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Smith appointed dean

By Brian Rosenberg

Professor of Electrical Engineering and Computer Science Arthur C. Smith has been appointed to a two-year term as dean for student affairs, effective July 1. Smith had been acting dean since July 1, 1990.

Provost Mark S. Wrighton, who made the appointment, said, "Professor Smith has had a major impact on the Office of the Dean for Student Affairs. The role he has played as a faculty member, as an advocate for the students, and as an administrator has been exceptional. I felt it was appropriate to formalize his role as a leader at the Institute."

Smith felt eager to begin his term as dean. "There a lot of issues I'd like to address while dean," he said. "I'm really glad to see the Undergraduate Association and a number of fraternities adopting their own alcohol policies. One of the major sources of negative incidents on campus is the irresponsible use of alcohol," he continued.

Smith said he likes IAP "just about the way it is. . . . I would probably speak out against any change," Smith added.

Smith's appointment came as a shock to the Undergraduate Association. Hans C. Godfrey, chairman of the UA Governance Committee, said, "I was given a direct impression [from Wrighton] that there would be much student input [on the selection of a new dean]. It surprises me that [Wrighton] would make a move like this without notifying [the UA]. There's a great lack of communication here."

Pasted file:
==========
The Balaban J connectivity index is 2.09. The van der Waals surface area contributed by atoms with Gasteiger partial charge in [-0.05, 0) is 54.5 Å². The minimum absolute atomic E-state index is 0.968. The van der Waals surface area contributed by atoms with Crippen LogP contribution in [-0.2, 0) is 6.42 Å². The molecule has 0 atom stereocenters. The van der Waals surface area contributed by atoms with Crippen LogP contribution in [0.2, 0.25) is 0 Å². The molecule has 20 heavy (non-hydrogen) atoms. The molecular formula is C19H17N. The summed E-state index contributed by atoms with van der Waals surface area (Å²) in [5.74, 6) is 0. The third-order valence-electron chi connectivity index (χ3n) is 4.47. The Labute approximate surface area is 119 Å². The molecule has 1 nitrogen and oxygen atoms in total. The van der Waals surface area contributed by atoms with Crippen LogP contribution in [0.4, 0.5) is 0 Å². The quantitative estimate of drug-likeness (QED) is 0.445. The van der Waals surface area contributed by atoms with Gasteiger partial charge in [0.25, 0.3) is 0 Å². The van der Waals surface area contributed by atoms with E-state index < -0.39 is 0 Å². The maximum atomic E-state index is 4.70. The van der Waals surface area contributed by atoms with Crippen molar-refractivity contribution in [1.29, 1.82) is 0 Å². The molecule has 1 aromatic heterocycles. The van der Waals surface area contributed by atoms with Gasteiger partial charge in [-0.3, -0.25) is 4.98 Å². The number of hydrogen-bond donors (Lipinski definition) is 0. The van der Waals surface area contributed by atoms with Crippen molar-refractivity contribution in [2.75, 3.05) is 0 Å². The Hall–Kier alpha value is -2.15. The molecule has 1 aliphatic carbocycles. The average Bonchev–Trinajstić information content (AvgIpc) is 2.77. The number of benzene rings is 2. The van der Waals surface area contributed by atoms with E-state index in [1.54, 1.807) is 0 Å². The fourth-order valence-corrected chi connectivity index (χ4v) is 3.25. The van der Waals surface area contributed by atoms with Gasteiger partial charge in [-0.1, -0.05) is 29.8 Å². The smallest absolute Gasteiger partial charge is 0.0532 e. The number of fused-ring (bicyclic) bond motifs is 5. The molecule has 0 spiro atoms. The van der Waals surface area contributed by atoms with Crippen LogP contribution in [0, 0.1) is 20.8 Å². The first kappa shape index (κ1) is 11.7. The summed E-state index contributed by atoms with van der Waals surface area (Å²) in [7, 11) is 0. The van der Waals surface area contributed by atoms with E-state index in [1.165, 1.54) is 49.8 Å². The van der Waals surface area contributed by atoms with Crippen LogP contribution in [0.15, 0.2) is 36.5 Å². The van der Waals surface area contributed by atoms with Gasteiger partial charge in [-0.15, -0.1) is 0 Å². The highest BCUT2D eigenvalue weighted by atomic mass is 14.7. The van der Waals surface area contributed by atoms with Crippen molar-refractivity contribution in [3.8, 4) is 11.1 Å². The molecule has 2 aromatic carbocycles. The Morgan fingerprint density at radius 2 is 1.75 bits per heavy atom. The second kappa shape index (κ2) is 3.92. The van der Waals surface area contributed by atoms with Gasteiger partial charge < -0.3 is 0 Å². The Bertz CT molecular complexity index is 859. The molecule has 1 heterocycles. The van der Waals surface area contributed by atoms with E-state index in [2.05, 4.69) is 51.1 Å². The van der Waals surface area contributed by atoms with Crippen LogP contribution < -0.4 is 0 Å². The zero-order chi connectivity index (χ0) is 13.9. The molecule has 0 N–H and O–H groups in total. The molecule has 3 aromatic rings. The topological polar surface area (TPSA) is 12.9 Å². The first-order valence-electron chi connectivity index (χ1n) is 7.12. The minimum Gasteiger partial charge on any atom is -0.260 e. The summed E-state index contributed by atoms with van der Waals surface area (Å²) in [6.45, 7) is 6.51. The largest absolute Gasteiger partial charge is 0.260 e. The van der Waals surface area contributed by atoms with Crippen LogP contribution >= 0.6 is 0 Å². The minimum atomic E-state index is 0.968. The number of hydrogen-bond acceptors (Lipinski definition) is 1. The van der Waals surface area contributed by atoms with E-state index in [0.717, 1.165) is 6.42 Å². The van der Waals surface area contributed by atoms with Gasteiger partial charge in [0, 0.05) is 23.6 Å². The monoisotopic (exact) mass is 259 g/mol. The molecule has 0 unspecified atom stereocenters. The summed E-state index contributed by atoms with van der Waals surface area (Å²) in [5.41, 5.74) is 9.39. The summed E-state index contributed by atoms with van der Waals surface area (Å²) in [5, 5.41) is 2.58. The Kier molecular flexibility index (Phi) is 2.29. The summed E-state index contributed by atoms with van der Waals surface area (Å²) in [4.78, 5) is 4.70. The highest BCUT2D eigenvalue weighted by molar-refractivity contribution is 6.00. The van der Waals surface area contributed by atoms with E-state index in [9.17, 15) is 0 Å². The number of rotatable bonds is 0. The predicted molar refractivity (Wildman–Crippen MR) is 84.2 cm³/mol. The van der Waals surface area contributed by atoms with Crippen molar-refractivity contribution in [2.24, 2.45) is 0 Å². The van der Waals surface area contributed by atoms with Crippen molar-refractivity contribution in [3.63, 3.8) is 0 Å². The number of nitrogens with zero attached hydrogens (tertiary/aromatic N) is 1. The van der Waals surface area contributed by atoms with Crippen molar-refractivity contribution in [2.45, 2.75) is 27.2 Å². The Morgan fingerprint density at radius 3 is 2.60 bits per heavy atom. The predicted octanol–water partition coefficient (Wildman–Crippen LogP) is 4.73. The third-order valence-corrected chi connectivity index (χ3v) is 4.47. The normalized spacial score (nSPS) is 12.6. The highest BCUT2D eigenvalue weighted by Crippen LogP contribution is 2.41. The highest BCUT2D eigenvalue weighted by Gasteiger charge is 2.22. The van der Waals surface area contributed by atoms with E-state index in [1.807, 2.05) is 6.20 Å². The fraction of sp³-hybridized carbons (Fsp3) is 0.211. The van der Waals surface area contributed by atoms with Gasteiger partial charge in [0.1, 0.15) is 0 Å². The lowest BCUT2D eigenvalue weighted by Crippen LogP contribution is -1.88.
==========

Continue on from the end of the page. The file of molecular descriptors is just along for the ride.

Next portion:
Godfrey continued, "I have had several meetings with Wrighton concerning dean appointments, and I was always very concerned that there would be student input [for the dean of student affairs] if not for the other deans.

"The UA considered this sacred," Godfrey added. "The academic deans don't have a direct effect on students' social lives, but the dean for student affairs does. I am, however, pleased that the new dean is [Smith]. I wanted him to be dean," he said.

Wrighton made a distinction between Smith's appointment and the recent naming of Professor of Electrical Engineering and Computer Science Joel Moses as dean of engineering. "I think [the dean of student affairs] was a very different situation than Moses' appointment. [Smith] had been acting dean, and the consensus of people who interacted with him and myself was that he was doing a great job," Wrighton said.

"It's not the case that every appointment will require a lengthy search process," Wrighton added. He said he thought "the element of student input has been received in the level of enthusiasm I've heard for Professor Smith."

Smith agreed that different situations require different selection processes. "If we were talking about a really long-term appointment, then I'd say there would have to be a search committee. However, my appointment is essentially a short-term

arrangement.

"I'm very much in favor of search committees and student participation on them. On the other hand, it seems foolish to have a committee which would have this result as something of a foregone conclusion," Smith said.

Godfrey expressed concern that the way Smith's appointment was made could set a bad precedent for other upcoming selections. Godfrey is scheduled to meet with Wrighton on Wednesday to discuss the search for a new dean of science. "This decision will certainly affect my meeting with the provost," he said.

Wrighton said he will "soon be conducting broader searches for new deans of the schools of Science, and Humanities, Arts and Social Sciences." He added that there will "certainly be student representation on the science advisory committee."